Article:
Raising Funds Like Cowrywise
In a previous post, we looked at the 3 tools you need to thrive as an entrepreneur in Africa in 2021, one of which was social media. This post shows how one African venture gained an investor through social media.
If there’s one thing Africans hate, it’s generational problems. And if there’s one thing that has been a generational problem in Africa, it is that we lack a saving culture. Whether it is attributed to a lack of discipline or a lack of resources, this trend has affected several millions of people across the continent, cutting across almost all levels of the socioeconomic ladder and even affecting business entities. For a rising number of Africans, the desire to save is one of those feelings wriggling around at the back of our minds.
In 2017, Cowrywise arrived on the scene like a New Year’s Day present for Africa’s most impactful generation yet: the millennials, digitally savvy in all their glory. Created by Razaq Ahmed and Edward Popoola to make saving and investment easy for their target audience, Cowrywise has had an undeniably beautiful run as a Nigerian fintech solving an African problem by digitizing wealth generation in Africa.
Over the last 4 years of its existence, Cowrywise has had cause to interact with some of the biggest players in the finance, tech and start-up ecosystems across various parts of the globe. One of the biggest and most impactful of such interactions was being a member YCombinator S18 Batch. That membership put them on the radar of countless investors.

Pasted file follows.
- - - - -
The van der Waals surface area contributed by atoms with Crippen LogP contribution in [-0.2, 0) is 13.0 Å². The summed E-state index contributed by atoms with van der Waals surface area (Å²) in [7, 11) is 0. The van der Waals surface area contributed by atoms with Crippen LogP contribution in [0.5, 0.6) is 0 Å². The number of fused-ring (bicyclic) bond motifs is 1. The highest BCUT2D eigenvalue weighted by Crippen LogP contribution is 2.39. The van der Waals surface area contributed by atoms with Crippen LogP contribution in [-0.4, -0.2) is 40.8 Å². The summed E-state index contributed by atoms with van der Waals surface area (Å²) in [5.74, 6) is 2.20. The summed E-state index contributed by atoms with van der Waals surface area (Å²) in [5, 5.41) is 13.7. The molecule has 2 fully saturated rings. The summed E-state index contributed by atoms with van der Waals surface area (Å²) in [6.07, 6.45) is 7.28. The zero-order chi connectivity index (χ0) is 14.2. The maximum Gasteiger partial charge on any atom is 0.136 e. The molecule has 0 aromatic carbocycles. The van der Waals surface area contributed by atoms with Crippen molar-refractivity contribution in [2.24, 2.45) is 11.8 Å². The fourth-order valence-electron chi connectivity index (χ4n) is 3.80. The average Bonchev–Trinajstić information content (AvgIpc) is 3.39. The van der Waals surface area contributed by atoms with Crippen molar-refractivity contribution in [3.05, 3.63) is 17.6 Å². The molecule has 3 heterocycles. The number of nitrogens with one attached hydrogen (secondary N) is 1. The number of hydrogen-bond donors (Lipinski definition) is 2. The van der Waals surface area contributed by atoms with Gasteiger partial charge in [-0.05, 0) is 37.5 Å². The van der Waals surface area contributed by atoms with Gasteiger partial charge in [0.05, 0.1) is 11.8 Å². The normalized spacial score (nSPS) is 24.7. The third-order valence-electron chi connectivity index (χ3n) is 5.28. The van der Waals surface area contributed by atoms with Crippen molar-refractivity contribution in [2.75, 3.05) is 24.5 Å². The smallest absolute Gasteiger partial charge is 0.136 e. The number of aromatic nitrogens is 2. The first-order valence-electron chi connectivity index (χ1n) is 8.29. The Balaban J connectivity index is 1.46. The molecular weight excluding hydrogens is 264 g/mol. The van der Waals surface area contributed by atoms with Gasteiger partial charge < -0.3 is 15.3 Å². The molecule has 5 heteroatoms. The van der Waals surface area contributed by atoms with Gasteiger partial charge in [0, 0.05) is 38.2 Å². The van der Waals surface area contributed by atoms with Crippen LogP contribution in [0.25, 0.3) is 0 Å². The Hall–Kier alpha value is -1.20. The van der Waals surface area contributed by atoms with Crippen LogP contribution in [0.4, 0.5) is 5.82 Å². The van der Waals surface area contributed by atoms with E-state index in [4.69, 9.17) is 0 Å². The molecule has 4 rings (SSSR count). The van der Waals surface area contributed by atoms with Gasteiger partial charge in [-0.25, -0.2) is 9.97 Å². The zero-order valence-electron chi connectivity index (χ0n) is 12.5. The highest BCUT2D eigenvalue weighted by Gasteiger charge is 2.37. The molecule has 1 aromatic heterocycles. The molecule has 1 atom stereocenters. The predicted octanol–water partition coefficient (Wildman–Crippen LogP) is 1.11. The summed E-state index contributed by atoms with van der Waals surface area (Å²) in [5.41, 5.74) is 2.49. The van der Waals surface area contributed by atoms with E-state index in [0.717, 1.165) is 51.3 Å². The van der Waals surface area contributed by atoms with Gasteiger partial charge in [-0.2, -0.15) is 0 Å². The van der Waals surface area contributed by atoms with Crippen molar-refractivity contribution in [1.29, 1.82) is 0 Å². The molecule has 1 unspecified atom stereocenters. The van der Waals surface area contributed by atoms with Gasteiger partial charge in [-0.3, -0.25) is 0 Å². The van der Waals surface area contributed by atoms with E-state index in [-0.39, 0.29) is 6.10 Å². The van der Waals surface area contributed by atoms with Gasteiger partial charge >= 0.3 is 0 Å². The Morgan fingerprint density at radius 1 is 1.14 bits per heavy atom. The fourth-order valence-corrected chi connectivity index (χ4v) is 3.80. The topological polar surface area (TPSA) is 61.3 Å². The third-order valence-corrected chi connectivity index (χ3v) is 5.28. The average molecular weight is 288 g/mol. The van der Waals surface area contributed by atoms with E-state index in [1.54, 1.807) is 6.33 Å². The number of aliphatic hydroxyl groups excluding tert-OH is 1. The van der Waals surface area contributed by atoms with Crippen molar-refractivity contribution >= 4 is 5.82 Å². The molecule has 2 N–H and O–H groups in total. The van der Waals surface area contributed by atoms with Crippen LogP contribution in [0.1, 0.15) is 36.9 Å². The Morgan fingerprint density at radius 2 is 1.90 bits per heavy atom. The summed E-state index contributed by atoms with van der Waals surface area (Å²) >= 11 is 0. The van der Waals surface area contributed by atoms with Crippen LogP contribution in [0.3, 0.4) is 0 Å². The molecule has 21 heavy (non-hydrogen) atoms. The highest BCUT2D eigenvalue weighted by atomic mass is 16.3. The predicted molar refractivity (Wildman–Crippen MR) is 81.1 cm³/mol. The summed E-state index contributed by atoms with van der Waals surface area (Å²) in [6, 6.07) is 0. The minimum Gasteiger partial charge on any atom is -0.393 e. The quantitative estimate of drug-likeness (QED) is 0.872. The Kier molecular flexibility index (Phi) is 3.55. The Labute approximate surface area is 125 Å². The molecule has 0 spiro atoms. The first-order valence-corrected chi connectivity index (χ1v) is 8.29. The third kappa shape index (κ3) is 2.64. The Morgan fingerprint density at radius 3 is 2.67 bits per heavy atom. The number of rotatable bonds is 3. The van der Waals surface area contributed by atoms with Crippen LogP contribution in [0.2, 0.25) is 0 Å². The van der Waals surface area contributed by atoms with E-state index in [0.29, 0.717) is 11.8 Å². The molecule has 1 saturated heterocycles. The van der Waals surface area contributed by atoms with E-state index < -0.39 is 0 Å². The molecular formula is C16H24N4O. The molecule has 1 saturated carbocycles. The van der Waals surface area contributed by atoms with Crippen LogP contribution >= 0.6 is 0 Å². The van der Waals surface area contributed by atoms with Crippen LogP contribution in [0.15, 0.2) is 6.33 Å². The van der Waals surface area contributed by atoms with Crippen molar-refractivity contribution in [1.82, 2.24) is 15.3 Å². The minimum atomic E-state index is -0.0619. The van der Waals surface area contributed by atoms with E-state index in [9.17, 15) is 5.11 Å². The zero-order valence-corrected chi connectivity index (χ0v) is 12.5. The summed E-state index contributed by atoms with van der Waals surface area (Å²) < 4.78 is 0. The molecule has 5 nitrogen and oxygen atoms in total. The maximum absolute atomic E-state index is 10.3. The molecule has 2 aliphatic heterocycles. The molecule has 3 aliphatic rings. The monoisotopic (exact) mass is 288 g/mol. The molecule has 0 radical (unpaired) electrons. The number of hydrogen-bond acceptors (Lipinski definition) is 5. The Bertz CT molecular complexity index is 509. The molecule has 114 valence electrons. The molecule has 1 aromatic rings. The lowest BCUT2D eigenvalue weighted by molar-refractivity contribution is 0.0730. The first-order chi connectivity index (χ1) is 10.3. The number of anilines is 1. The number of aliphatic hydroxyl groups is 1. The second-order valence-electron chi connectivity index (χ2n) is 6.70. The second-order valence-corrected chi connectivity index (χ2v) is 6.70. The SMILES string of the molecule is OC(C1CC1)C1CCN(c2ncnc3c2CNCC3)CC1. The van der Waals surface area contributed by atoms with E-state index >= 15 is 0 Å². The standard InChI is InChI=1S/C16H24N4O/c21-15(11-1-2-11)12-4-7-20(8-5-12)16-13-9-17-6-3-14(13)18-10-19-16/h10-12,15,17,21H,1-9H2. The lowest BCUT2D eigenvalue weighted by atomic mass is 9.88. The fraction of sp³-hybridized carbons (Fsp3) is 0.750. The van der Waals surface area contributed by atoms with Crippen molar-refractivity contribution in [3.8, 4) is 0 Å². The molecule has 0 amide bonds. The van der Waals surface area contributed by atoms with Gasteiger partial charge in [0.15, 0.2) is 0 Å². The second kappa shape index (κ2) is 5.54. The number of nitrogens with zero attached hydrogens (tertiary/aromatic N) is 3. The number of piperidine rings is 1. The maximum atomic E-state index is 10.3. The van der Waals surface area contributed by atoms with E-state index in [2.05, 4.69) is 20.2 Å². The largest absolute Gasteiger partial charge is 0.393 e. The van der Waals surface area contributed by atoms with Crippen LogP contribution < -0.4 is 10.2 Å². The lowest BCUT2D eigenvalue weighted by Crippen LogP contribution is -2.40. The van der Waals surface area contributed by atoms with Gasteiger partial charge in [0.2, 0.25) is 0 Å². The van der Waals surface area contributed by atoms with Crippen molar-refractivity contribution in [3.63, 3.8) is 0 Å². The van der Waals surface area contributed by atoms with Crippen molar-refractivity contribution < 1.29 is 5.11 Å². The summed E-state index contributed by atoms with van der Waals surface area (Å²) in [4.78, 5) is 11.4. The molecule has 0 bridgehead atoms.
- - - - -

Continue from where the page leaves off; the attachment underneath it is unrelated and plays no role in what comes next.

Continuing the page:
Social media marketing has always been at the core of Cowrywise’s marketing strategies. By meeting their target audience where their target audience is, Cowrywise has built a following of over 87 thousand followers across Twitter, Instagram, Facebook and LinkedIn since its inception. No one would have guessed that the combination of Twitter and the interactions they made through YCombinator would be significant in Cowrywise’s funding rounds.
Fast forward to January 2021, in the days leading up to Cowrywise’s pre-seed funding round, Sahil Lavingia, founder of Gumroad and early-stage start-up investor, found himself sending a Twitter DM to the official Cowrywise Twitter account, introducing himself and asking to be an investor. In less than a day, he was in contact with the CEO of Cowrywise. Sahil ended up joining Quona Capital and Tsadik Foundation as well as other African angel investors in investing $3million in Cowrywise.
What then does this mean for you as a founder? Well, for one, it means your social media game must be tight. Posting relevant content out there for your target audience to see and engaging with your target audience gives you credibility that could speak volumes in the future. It also means that barriers are being broken in the investment funding space. The days of traditional funding are coming to an end, the rules are being re-written (thanks to the power of social media), and walls are coming down. The final lesson here for founders is to check your DMs. Positively unexpected things could happen there.
So, if you are a founder, do not overlook the power of social media. Get your content in order, serve your audience as much as they want to be served and look out for these moments where traditional rules begin to morph into modern-day relics.